The Myth of the Non-Ideological Presidency
August 26, 2010

I’m traveling to DC this weekend, so further Nietzsche blogging will probably be on hold for a day or so—but in the mean time, here’s my Salon column for this week.

“It’s true that Obama often spoke in transformational terms about the practice of politics,” Scheiber writes. “But if you listened to the way he and his campaign discussed policy, it was always clear that they preferred a relatively pragmatic, non-ideological approach to some sweeping progressive vision.”

The offending word here is “non-ideological.” This isn’t the first time someone has used that term to characterize either Obama or his team: Scheiber did it himself in 2008’s “The Audacity of Data,” and others have pointed to the president’s supposed lack of ideology as both one of his greatest strengths and one of his fatal weaknesses.

But to describe anyone as non-ideological is nonsense. Data is non-ideological. Inanimate objects are non-ideological. People, however, are ideological creatures.

Bonus trivia from the piece: Obama is a Nietzsche fan! And a Sartre fan. If I were a paranoid social conservative, I’d be way more freaked out by that than all these “secret Muslim” rumors.

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In defense of Carly Fiorina
September 16, 2008

The CEO of Hewlett Packard and the POTUS require very different knowledge bases, so it’s not unreasonable to say that a person might be qualified to be one and not the other. For example, the CEO of HP doesn’t need to be well-versed in foreign policy, where as the president does. And Alaska is sort of close to Russia!

No grapes for Richard Cohen
September 16, 2008

Sure, to borrow a phrase from Josh Marshall, he’s off the tire swing, but I’m going to resist the urge to pat him on the head for today’s column. Coming around to a dim awareness of reality is good, but when you package it in the same silly platitudes that we’ve come to know and love from you, then it makes us wonder how much you’ve actually learned.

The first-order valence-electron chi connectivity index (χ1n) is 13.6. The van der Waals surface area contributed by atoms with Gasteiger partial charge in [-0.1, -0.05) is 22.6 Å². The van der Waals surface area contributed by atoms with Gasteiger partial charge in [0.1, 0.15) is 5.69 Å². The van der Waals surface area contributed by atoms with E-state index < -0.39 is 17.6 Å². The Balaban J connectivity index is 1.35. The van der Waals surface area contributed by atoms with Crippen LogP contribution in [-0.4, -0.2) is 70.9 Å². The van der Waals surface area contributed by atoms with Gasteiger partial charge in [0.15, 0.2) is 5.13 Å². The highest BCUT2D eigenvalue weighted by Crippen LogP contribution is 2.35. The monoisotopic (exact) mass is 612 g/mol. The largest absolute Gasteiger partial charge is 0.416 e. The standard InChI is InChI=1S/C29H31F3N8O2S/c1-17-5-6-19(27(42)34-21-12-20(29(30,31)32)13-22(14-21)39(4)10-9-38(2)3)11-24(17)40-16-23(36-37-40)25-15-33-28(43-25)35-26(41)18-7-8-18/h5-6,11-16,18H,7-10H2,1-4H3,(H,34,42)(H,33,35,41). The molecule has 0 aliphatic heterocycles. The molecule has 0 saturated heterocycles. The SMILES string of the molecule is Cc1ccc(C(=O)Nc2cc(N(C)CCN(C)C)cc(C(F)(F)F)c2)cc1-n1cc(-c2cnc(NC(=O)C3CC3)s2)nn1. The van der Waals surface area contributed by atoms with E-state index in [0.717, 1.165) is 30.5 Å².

McCain has turned ugly. His dishonesty would be unacceptable in any politician, but McCain has always set his own bar higher than most. He has contempt for most of his colleagues for that very reason: They lie. He tells the truth. He internalizes the code of the McCains — his grandfather, his father: both admirals of the shining sea. He serves his country differently, that’s all — but just as honorably. No more, though.

What I want out of this election isn’t for the pundits to acknowledge McCain’s lies – that’s a side effect of what I really want, which is columnists and commentators who actually have a sense of perspective and are capable of rational thought. I mean, that should be a prerequisite for the job, right? So far, the response we’ve been hearing from the press about McCain’s myriad falsehoods has seemed more about the way McCain has personally affronted them through his open contempt than a newfound love for actual journalism. Unless that congeals until anything more substantive, I’m going to hold off on the champagne.

Visions of South Carolina, circa 2000
September 15, 2008

Well, this doesn’t sound very good:

Jewish voters are complaining of a poll that, after confirming their religion, asks a series of questions that appear aimed at alarming Jewish voters, including linking Barack Obama to Palestinian terrorist groups.